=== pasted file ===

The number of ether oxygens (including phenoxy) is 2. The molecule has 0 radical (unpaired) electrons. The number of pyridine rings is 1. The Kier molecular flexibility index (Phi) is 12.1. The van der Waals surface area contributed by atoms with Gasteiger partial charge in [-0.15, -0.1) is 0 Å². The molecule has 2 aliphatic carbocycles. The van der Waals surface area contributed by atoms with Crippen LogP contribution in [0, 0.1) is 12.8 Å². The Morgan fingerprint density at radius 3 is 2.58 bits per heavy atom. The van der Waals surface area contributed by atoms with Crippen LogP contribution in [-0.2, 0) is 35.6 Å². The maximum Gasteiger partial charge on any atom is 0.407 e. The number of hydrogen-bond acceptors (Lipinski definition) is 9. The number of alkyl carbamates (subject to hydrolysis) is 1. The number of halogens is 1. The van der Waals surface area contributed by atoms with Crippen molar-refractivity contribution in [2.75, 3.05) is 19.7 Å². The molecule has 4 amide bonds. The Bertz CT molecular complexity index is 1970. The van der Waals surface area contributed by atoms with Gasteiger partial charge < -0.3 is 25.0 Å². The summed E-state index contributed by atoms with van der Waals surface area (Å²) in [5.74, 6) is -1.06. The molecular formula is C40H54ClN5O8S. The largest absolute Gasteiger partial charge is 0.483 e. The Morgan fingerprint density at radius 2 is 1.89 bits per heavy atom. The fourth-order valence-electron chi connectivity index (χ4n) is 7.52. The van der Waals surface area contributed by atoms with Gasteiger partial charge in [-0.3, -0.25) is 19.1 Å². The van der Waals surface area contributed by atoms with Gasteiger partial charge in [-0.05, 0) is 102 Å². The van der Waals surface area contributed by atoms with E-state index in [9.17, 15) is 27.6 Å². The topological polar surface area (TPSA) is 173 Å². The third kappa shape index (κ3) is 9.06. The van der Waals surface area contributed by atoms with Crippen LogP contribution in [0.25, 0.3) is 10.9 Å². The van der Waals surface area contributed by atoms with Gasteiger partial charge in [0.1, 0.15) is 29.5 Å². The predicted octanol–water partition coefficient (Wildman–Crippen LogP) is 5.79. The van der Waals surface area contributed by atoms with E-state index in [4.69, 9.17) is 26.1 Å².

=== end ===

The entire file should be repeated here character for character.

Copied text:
The number of ether oxygens (including phenoxy) is 2. The molecule has 0 radical (unpaired) electrons. The number of pyridine rings is 1. The Kier molecular flexibility index (Phi) is 12.1. The van der Waals surface area contributed by atoms with Gasteiger partial charge in [-0.15, -0.1) is 0 Å². The molecule has 2 aliphatic carbocycles. The van der Waals surface area contributed by atoms with Crippen LogP contribution in [0, 0.1) is 12.8 Å². The Morgan fingerprint density at radius 3 is 2.58 bits per heavy atom. The van der Waals surface area contributed by atoms with Crippen LogP contribution in [-0.2, 0) is 35.6 Å². The maximum Gasteiger partial charge on any atom is 0.407 e. The number of hydrogen-bond acceptors (Lipinski definition) is 9. The number of alkyl carbamates (subject to hydrolysis) is 1. The number of halogens is 1. The van der Waals surface area contributed by atoms with Crippen molar-refractivity contribution in [2.75, 3.05) is 19.7 Å². The molecule has 4 amide bonds. The Bertz CT molecular complexity index is 1970. The van der Waals surface area contributed by atoms with Gasteiger partial charge < -0.3 is 25.0 Å². The summed E-state index contributed by atoms with van der Waals surface area (Å²) in [5.74, 6) is -1.06. The molecular formula is C40H54ClN5O8S. The largest absolute Gasteiger partial charge is 0.483 e. The Morgan fingerprint density at radius 2 is 1.89 bits per heavy atom. The fourth-order valence-electron chi connectivity index (χ4n) is 7.52. The van der Waals surface area contributed by atoms with Gasteiger partial charge in [-0.3, -0.25) is 19.1 Å². The van der Waals surface area contributed by atoms with Gasteiger partial charge in [-0.05, 0) is 102 Å². The van der Waals surface area contributed by atoms with E-state index in [9.17, 15) is 27.6 Å². The topological polar surface area (TPSA) is 173 Å². The third kappa shape index (κ3) is 9.06. The van der Waals surface area contributed by atoms with Crippen LogP contribution in [0.25, 0.3) is 10.9 Å². The van der Waals surface area contributed by atoms with Gasteiger partial charge in [0.1, 0.15) is 29.5 Å². The predicted octanol–water partition coefficient (Wildman–Crippen LogP) is 5.79. The van der Waals surface area contributed by atoms with E-state index in [4.69, 9.17) is 26.1 Å².